Lawrence Ware
Bernie Sanders’ Race Problem
Andrew Levine
The Logic of Illlogic: Narrow Self-Interest Keeps Israel’s “Existential Threats” Alive
ANDRE VLTCHEK
Kos, Bodrum, Desperate Refugees and a Dying Child
Paul Street
“That’s Politics”: the Sandernistas on the Master’s Schedule
Ted Rall
How the LAPD Conspired to Get Me Fired from the LA Times
Mike Whitney
Power-Mad Erdogan Launches War in Attempt to Become Turkey’s Supreme Leader
Ellen Brown
The Greek Coup: Liquidity as a Weapon of Coercion
Stephen Lendman
Russia Challenges America’s Orwellian NED
Will Parrish
The Politics of California’s Water System
John Wight
The Murder of Ali Saad Dawabsha, a Palestinian Infant Burned Alive by Israeli Terrorists
Jeffrey Blankfort
Leading Bibi’s Army in the War for Washington
Geoffrey McDonald
Obama’s Overtime Tweak: What is the Fair Price of a Missed Life?
Brian Cloughley
Hypocrisy, Obama-Style
Robert Fantina
Israeli Missteps Take a Toll
Pete Dolack
Speculators Circling Puerto Rico Latest Mode of Colonialism
Ron Jacobs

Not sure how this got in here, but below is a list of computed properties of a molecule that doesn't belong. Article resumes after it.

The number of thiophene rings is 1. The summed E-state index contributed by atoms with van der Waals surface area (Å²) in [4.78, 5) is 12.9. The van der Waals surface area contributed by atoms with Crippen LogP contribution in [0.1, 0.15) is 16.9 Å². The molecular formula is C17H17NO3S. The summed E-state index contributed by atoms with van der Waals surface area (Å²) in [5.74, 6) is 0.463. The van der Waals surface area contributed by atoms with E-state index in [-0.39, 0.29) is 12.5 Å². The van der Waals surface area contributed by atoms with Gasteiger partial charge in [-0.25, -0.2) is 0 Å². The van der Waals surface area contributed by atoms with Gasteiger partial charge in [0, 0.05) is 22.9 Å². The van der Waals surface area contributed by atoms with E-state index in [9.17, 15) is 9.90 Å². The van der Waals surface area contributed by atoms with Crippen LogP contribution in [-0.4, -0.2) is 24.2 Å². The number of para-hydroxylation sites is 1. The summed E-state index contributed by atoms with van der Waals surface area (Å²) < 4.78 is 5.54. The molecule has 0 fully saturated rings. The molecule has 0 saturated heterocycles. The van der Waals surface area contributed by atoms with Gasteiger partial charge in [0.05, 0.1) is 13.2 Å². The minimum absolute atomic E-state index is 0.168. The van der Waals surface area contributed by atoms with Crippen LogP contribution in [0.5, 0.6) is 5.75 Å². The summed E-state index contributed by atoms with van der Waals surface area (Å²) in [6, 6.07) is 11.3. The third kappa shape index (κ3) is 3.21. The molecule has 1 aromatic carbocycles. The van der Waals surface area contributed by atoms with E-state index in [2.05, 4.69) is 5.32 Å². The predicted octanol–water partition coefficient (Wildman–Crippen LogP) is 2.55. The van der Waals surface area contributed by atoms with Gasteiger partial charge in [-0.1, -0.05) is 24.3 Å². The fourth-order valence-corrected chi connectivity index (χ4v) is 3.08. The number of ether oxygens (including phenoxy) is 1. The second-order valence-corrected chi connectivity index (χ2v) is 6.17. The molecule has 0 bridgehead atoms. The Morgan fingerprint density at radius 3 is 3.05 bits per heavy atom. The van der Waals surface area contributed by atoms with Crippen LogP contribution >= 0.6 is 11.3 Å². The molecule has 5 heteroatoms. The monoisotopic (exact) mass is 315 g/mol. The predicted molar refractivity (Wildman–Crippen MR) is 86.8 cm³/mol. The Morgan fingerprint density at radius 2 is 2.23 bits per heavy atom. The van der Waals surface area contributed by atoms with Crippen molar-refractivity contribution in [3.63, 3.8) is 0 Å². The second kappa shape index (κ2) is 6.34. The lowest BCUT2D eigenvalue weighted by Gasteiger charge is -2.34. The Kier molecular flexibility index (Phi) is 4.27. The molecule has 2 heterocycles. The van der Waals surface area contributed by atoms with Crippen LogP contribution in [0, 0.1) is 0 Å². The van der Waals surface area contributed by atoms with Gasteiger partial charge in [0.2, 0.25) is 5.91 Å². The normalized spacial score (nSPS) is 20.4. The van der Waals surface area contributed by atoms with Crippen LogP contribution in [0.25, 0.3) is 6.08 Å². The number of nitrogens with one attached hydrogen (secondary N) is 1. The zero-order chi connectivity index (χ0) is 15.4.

Spying on Black Writers: the FB Eye Blues
Paul Buhle
The Leftwing Seventies?
Binoy Kampmark
The TPP Trade Deal: of Sovereignty and Secrecy
David Swanson
Vietnam, Fifty Years After Defeating the US
Robert Hunziker
Human-Made Evolution
Shamus Cooke
Why Obama’s “Safe Zone” in Syria Will Inflame the War Zone
David Rosen
Hillary Clinton: Learn From Your Sisters
Sam Husseini
How #AllLivesMatter and #BlackLivesMatter Can Devalue Life
Shepherd Bliss
Why I Support Bernie Sanders for President
Louis Proyect
Manufacturing Denial
Howard Lisnoff
The Wrong Argument
Tracey Harris
Living Tiny: a Richer and More Sustainable Future
Kollibri terre Sonnenblume
A Day of Tears: Report from the “sHell No!” Action in Portland
Tom Clifford
Guns of August: the Gulf War Revisited
Renee Lovelace
I Dream of Ghana
Colin Todhunter
GMOs: Where Does Science Begin and Lobbying End?
Ben Debney
Modern Newspeak Dictionary, pt. II
Christopher Brauchli
Guns Don’t Kill People, Immigrants Do and Other Congressional Words of Wisdom
S. Mubashir Noor
India’s UNSC Endgame
Ellen Taylor
The Voyage of the Golden Rule
Norman Ball
Ten Questions for Lee Drutman: Author of “The Business of America is Lobbying”
Franklin Lamb
Return to Ma’loula, Syria
Masturah Alatas
Six Critics in Search of an Author
Mark Hand
Cinéma Engagé: Filmmaker Chronicles Texas Fracking Wars
Mary Lou Singleton
Gender, Patriarchy, and All That Jazz
Patrick Hiller
The Icebreaker and #ShellNo: How Activists Determine the Course
Charles Larson
Tango Bends Its Gender: Carolina De Robertis’s “The Gods of Tango”